“Never let emotions get between you and your money,” he said. One example was that after attending a seminar, the person immediately made an appointment and went to the senior’s home. He then advised her after reviewing her financial information that he could get her a better rate of return if she would invest in his company. It, too, was a scam.
A third scam is home improvements, Ogden said. One woman noted a “nice young man” stopped at her home. He told her that her roof needed repaired and he could do it with leftover material from a nearby job. She gave him half of the payment, and he gave her a receipt on the back of his business card. He promised to return the next week, but she never saw him or her money again. She was the victim of a scam artist, Ogden said.
The AG’s office has a list of approved contractors for work in excess of $5,000. A call to a (888) 520-6680 can verify the validity of the company. In addition, Ogden said all contracts should be made in writing.
Another issue seniors need to be aware of is giving power of attorney rights to others, Ogden said. A woman told a hypothetical story of giving POA to her daughter. The daughter used it to withdraw money from the mother’s bank account — with her mother’s knowledge.
It was only after her son was reviewing his mother’s financial information that the theft was discovered. Ogden noted that half of these types of crimes are done by friends and family. He stressed the importance of knowing who can be trusted before giving that power of attorney.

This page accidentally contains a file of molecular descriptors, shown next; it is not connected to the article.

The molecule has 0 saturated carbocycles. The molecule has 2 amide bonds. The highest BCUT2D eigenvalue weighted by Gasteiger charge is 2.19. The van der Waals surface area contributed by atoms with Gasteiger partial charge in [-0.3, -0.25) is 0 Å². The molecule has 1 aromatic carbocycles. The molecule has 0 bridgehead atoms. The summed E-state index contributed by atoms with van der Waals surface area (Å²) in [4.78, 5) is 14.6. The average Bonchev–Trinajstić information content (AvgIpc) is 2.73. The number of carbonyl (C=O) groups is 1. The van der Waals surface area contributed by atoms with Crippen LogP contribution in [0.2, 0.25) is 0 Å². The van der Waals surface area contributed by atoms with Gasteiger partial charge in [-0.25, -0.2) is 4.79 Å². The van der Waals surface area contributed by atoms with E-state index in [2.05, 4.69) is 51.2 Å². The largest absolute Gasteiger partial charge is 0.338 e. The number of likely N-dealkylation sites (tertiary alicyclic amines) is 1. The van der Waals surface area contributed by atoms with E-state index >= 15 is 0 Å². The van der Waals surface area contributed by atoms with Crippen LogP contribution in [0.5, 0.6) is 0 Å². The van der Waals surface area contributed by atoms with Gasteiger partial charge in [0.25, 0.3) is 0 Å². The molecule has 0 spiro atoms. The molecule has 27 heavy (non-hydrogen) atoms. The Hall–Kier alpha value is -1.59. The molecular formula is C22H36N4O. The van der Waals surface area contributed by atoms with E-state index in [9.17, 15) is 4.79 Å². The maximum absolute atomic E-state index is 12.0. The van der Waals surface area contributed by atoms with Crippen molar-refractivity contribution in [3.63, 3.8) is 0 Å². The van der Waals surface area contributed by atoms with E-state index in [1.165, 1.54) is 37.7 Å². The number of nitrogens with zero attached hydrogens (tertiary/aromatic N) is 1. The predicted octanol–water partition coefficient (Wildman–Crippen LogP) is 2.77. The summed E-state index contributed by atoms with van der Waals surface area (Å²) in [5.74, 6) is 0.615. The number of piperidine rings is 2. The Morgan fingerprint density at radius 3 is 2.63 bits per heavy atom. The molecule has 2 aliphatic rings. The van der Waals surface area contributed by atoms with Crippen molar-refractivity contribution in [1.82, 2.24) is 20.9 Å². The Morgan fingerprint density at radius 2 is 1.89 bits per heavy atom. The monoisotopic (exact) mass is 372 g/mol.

Sweepstakes are another big scam area, Ogden reported. Many sweepstakes letters note, “You could be a winner.” One sweepstakes is an international lottery, which advises that the winner must send the “taxes” on the winnings before the money can be sent.
“Always confirm who you are dealing with,” Ogden said.
Ogden stressed the importance of ignoring any types of winnings which call for payments to be made up front, noting that should immediately raise the ”red flag.”
He advised that everyone be aware of their surroundings when revealing personal information to ensure others don’t hear it. Ogden also advised seniors to not carry their Social Security cards nor any credit cards that won’t be needed with them.
Concerning the three-digit security number on credit cards, “the three digit code is a golden ticket,” Ogden said. Without having the credit card in your hand, no charges can be made without that code. That is why it is so important not to reveal it, Ogden said.
His advice was simple and straight forward. He advised them to check their accounts on a regular basis to be aware of any irregularities. If any are found, they should immediately contact the bank or credit card companies.
“Never let strangers in your home without proper ID,” was another suggestion by Ogden.
Ogden said PayPal is a great resource. The program is designed to allow people to pay through that program with confidence of the security of the information. He advised them to become involved in neighborhood watch groups, to stay active and be skeptical of anything that sounds too good to be true.
How to get help
Think you’ve been scammed or have any questions relating to a financial crime or scam? Call the elder abuse helpline at (866) 623-2137 or Older Adult Protective Services at (800) 490-8505.